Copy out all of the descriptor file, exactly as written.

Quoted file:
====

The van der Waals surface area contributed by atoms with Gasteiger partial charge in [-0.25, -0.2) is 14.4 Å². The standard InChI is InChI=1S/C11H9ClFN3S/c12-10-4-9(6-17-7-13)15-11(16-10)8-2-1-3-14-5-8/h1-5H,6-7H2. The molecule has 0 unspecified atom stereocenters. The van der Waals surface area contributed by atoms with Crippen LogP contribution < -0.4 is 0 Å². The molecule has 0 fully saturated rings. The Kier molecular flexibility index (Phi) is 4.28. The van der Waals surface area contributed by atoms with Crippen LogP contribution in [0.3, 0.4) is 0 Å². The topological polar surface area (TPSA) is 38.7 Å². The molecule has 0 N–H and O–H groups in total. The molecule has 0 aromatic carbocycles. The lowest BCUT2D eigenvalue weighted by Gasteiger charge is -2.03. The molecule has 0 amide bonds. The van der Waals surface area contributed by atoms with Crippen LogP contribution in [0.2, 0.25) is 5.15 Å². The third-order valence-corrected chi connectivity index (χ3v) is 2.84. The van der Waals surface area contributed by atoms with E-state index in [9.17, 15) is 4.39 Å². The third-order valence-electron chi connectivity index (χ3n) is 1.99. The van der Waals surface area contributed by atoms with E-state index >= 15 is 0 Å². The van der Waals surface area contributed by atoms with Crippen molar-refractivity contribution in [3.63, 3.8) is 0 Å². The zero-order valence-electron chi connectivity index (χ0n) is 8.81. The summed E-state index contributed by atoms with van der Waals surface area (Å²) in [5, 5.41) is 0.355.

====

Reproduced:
The van der Waals surface area contributed by atoms with Gasteiger partial charge in [-0.25, -0.2) is 14.4 Å². The standard InChI is InChI=1S/C11H9ClFN3S/c12-10-4-9(6-17-7-13)15-11(16-10)8-2-1-3-14-5-8/h1-5H,6-7H2. The molecule has 0 unspecified atom stereocenters. The van der Waals surface area contributed by atoms with Crippen LogP contribution < -0.4 is 0 Å². The molecule has 0 fully saturated rings. The Kier molecular flexibility index (Phi) is 4.28. The van der Waals surface area contributed by atoms with Crippen LogP contribution in [0.3, 0.4) is 0 Å². The topological polar surface area (TPSA) is 38.7 Å². The molecule has 0 N–H and O–H groups in total. The molecule has 0 aromatic carbocycles. The lowest BCUT2D eigenvalue weighted by Gasteiger charge is -2.03. The molecule has 0 amide bonds. The van der Waals surface area contributed by atoms with Crippen LogP contribution in [0.2, 0.25) is 5.15 Å². The third-order valence-corrected chi connectivity index (χ3v) is 2.84. The van der Waals surface area contributed by atoms with E-state index in [9.17, 15) is 4.39 Å². The third-order valence-electron chi connectivity index (χ3n) is 1.99. The van der Waals surface area contributed by atoms with E-state index >= 15 is 0 Å². The van der Waals surface area contributed by atoms with Crippen molar-refractivity contribution in [3.63, 3.8) is 0 Å². The zero-order valence-electron chi connectivity index (χ0n) is 8.81. The summed E-state index contributed by atoms with van der Waals surface area (Å²) in [5, 5.41) is 0.355.